A Parent Guide to Teachers’ Unions
How to prepare for the invasion of radical community organizers in your school district.
March 18, 2013 - 1:00 pm
Another step — “Nail the Negotiator”:
Read a statement to the Board and/or press stating that the Board should not spend this money to fill such a position [legal representation] of negotiating against teachers when the money could best be used to educate children.
Again, Strongsville is a textbook case of Rules for Radicals. This time, it’s Alinsky Rule #13: “Pick the target, freeze it, personalize it, and polarize it.” In addition to their ongoing attacks on substitute teachers and Board members, the Strongsville Education Association (SEA) has savaged the law firm representing the Board.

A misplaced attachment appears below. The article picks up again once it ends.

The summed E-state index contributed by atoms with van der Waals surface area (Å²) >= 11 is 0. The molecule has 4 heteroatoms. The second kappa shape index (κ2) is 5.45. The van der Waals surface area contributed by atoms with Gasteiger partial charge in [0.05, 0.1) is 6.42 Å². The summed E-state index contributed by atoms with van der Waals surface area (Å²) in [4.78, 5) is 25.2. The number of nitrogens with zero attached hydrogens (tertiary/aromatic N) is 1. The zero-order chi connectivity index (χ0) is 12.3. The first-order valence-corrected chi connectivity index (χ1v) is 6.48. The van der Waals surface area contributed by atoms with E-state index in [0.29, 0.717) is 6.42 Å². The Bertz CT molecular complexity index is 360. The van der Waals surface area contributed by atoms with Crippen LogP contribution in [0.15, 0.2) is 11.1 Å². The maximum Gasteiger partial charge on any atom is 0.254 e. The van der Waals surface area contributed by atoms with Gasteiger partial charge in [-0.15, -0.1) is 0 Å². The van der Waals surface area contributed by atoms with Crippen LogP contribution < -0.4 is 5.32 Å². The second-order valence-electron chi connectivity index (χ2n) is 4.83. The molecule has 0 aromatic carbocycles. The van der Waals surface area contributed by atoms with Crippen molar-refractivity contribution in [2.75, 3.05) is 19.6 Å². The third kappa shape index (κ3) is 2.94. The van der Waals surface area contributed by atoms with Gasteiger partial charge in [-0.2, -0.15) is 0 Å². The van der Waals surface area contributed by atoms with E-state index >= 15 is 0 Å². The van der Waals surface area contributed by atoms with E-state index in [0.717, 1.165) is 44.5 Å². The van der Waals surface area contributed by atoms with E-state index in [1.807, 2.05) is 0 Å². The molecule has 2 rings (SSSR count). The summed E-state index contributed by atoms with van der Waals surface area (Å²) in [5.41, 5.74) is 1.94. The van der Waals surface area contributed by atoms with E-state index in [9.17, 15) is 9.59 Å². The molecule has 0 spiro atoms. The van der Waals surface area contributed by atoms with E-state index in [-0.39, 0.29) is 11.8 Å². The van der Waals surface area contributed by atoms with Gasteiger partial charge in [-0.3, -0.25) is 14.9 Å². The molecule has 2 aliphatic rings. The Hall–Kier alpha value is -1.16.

The handbook says the Board can be pressured into firing their negotiator, giving the advantage to the union, which has almost unlimited resources available through the NEA.
A recent article in The Plain Dealer detailed the 12 teacher strikes that have occurred in Ohio’s public schools since the year 2000. … Upon examining the negotiation process, the name of one out-of-town attorney appears: Bill Pepple. Even when teachers are not forced to strike, Bill Pepple has a history of acrimonious negotiations. … These three communities were the lucky ones — others, as we have seen, suffer quite a different fate.
The information has been widely circulated over social media, including several Tweets I received from an anonymous union supporter. Whether or not it’s true, the goal is to strip any advantage from the Board (representing the taxpayers, remember) while at the same time making them look like greedy, unfeeling corporate lawyers and bureaucrats.